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To the Roof of Europe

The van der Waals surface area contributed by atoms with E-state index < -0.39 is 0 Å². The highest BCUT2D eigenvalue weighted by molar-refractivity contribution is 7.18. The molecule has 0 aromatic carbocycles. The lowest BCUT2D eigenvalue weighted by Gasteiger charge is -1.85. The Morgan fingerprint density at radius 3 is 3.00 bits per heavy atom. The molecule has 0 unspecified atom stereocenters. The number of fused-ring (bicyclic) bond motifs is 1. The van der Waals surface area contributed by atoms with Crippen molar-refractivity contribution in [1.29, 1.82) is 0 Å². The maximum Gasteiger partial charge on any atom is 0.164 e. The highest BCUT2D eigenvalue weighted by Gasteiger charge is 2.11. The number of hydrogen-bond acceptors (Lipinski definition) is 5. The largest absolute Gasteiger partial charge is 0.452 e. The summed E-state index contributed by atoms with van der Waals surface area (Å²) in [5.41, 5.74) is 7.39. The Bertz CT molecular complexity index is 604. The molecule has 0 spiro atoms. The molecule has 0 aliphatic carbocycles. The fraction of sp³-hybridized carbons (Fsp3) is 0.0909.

Back to the journey. We were now well on our way to the town of Kirkenes, the last town in Norwaybefore the Russian border, where we found a nearby campsite. This was the first challenge. Neither my brother nor I had erected our new tents before, let alone unpack them, since buying them from Argos. Were all the parts in there? Was an assembly instruction leaflet in each of them? My brother’s tent was simple enough, but mine required two people to erect. So, with the help of Kate, who obviously has a PhD in the art of tent construction helped out. The plan (no option) was for my brother to sleep in his one person tent and for Kate to share my two person tent. After settling into the campsite, we drove up to the town of Kirkenes in the county of Finnmark (population about 3,300). In the extreme north eastern part ofNorway, it located on the Bøkfjorden, a branch of the Varangerfjorden, which is a vast bay connected to the Barents Sea near the Russian/Norwegian border. The midnight sun shines from May 17th to July 21st. One oddity about this area of Norway is that it is located east of the neighbouring country of Finland. This means you can travel directly west from Kirkenes changing the time zone forward instead of backwards, like it usually does. Travelling east into Russia changes the time zone forward by two hours instead of one. The three-way border between Norway, Finland and Russia is consequently one of the few such places where three different time zones meet at one single point. During the occupation of Norway by Nazi Germany, Kirkenes became a base of the German Navy. The town suffered heavy bombing during WWII. In October 1944, only 13 houses were left. The town was liberated by the Red Army on October 25th, 1944.

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